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A letter to the American public: Forget about the war on drugs, drugs are waging war on us

While some headway has been made recently with a decline in overdose deaths, our “allies” in our efforts have become part of the problem


A drug syringe found behind a vacant property in northeast Albuquerque, N.M., is placed into a container on Friday, Aug. 9, 2019, as crews attempt to clear the lot of needles and other heroin paraphernalia.

AP Photo/Mary Hudetz

In 1971, President Nixon declared a “War on Drugs.” I became a participant as a police officer on January 1, 1974.

I fought the good fight for 33 years, but looking back at the countless drug searches, seizures and arrests, I don’t know if we have ever waged a “war on drugs,” but drugs are definitely waging war on us.

In 2017 alone, 70,237 Americans died of drug-related overdoses. This eclipses, in one year, the 58,220 total American deaths during the entire Vietnam War. Drugs are waging war on us!

Some Good News

Some headway has been made recently as we are beginning to see flat or declining drug overdose numbers. Factors contributing to this positive development include:

Bravo! Keep up the good work!

Questions from a Retired Officer

I am observing, however, that some “allies” in our efforts seem to have become part of the problem instead of the solution. Here are a few questions I have for these “allies.”

To the people who believe police officers pursue a person because of their color rather than their criminality, I ask: What if you are wrong and police officers are truly motivated by a sincere desire to keep you and your children safe?

Believe it or not, the vast majority of police officers you paint with your wide brush pursue criminality, not color.

If you do not believe me, listen to the testimonies of people who have worked hard and succeeded in getting out of troubled areas describe what a challenge it was to survive in an environment dominated by drugs and gangs.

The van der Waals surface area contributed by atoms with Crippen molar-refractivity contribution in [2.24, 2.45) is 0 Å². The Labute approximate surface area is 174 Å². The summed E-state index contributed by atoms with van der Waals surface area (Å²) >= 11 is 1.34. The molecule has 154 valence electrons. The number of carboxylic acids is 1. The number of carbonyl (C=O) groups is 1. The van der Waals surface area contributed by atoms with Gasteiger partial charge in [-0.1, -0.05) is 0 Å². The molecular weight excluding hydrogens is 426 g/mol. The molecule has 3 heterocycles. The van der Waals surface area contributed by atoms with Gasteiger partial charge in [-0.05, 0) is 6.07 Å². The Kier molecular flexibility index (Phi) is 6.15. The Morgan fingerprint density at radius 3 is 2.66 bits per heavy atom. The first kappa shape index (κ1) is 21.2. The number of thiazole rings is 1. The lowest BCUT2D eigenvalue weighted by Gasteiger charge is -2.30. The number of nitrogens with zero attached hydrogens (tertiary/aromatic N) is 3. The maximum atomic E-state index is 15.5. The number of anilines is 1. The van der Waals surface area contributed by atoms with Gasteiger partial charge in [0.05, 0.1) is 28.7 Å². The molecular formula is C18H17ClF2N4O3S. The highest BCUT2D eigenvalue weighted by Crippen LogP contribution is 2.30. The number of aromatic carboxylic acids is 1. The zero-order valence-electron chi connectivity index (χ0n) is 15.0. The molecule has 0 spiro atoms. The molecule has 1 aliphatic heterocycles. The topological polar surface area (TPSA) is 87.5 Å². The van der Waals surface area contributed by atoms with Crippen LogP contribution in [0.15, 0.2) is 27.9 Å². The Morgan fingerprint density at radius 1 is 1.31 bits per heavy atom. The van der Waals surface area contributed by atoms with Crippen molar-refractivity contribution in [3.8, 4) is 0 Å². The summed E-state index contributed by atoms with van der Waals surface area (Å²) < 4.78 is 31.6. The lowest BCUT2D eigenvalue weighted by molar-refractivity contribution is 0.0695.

We will never solve the problem of illegal drugs and other criminality by giving criminals a pass while blaming the police and the courts for putting people in prison who have earned the price of admission by poisoning our children and committing many, many, many crimes.

To healthcare professionals, I ask: If drug addiction is a disease, why are you not clamoring for drug dealers to be quarantined indefinitely?

Medical experts have declared drug addiction to be a disease. Therefore, since the numbers bear out that this “disease” is more deadly than modern warfare, it follows that drug dealers, who are the carriers of this disease, should be quarantined from society immediately and indefinitely.

However, if you examine bonding and sentencing policies nationwide, you will see that painstaking efforts are made to release drug dealers quickly and often back into our communities after they are arrested and even after conviction. Signature bonds, ankle bracelets and urine tests don’t prevent drug dealers from exposing young children to the potentially fatal “disease” of addiction.

To legislators, I ask: If drug addiction is a disease, why are there so few medical treatment centers available to treat an affliction that kills so many?

Police officers can attest to the fact that not only in the case of drug addicts but also the mentally ill, it is difficult to get a bed in a treatment facility for long-term treatment even when the afflicted are pleading for care. As it stands, the only “treatment facility” that makes room for them upon request by the police are jails. Legislators must provide for the construction of many more treatment facilities for addicts and the mentally ill.